Focusing on the role of non-state and customary actors in security and justice reform, this e-book engages with one of the most central debates in current international development intervention in fragile states. Its does so by questioning the key pillar of such interventions: state-building. Written by both practitioners and academics, the contributions suggest that international development programming should focus on "what works" and what is seen as legitimate justice and security by ordinary citizens, rather than on "what ought to be", based on Western normative frameworks. This means engaging with the variety of justice and security actors that already exist and are used by local citizens, rather than trying to build something entirely new. In the majority of contexts this implies a move away from the dominant state-centric approach, which focuses on building formal state institutions or on 'fixing' those that have failed.
The crux of the matter is that non-state actors, such as customary leaders, are the primary providers of justice and security in the Global South. They deal with an estimated 80 to 90 percent of disputes. This is an empirical reality that needs to be taken serious: even if state institutions did work as intended, they would unlikely fulfill the same justice needs as their non-state counterparts. A more pluralistic framework, which is both context-sensitive and evidence-based, is therefore a welcomed alternative to mainstream state-building.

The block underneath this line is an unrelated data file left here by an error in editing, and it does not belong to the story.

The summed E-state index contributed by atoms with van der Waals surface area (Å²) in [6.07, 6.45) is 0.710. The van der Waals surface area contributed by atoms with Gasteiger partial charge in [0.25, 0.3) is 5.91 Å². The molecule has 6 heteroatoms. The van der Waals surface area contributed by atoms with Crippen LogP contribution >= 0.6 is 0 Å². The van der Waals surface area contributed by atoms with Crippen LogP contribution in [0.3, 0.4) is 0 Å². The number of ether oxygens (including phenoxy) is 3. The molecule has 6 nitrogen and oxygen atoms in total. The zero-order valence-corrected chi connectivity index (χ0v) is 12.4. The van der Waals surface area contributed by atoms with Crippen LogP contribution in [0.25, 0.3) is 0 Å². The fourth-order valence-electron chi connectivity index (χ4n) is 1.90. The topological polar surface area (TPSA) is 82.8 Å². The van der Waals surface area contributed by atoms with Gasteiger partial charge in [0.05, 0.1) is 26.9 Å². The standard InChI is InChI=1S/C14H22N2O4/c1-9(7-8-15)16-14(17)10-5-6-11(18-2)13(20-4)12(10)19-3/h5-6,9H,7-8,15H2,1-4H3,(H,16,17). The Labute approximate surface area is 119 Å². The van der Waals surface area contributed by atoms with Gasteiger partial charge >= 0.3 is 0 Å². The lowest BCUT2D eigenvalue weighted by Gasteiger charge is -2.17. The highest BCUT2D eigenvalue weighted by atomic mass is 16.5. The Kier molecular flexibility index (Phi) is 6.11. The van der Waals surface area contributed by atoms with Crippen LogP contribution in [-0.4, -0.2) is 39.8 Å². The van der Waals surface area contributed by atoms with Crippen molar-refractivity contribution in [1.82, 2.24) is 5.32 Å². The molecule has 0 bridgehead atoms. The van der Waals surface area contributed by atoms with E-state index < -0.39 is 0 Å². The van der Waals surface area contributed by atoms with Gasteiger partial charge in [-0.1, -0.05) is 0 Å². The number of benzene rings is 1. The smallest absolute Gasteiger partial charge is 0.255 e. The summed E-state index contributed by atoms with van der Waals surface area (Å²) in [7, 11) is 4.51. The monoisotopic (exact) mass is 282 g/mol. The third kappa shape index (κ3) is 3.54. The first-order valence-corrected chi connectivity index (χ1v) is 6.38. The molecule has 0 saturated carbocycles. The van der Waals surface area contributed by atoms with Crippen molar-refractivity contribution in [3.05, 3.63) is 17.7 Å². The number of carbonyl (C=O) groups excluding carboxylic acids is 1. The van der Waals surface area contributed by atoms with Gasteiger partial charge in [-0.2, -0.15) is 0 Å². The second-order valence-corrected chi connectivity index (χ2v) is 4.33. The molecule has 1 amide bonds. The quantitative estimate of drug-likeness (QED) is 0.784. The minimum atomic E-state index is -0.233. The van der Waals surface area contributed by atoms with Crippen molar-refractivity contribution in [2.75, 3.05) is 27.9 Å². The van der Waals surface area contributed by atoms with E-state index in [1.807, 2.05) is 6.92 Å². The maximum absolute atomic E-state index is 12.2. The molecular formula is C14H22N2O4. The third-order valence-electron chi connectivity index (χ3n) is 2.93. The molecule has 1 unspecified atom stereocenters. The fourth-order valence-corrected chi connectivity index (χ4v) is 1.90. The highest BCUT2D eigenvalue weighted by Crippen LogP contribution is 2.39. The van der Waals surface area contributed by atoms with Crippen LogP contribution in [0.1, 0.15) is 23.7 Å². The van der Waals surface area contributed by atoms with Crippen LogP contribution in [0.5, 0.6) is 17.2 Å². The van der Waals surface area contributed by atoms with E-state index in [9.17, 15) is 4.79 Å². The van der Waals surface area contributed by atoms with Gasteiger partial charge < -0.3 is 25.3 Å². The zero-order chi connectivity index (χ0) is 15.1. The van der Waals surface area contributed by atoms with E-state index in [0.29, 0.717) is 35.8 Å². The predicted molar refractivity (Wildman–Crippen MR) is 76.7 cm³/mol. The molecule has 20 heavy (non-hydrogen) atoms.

Another key argument of the book is the need to bring politics into the center of program design and implementation. Not only are justice and security provision inherently political arenas
where power, resources and rights are at stake, international agencies' engagement with them also have significant political implications.
The book includes a general Introduction written by DIIS researchers Peter Albrecht and Helene Maria Kyed, who provide an overview of how non-state actors have been integrated into development programs over the past 5-10 years, and give a number of recommendations for improving such engagements. These are based on insights from the 9 chapters of the book, which explore concrete programme experiences and/or suggest alternative approaches based on in-depth analysis of the justice and security landscapes in specific contexts. Six different countries are covered in the book: Afghanistan, Indonesia, Ghana, Nepal, Marshall Islands, and Pakistan. One chapter focuses specifically on women’s access to justice in fragile state contexts.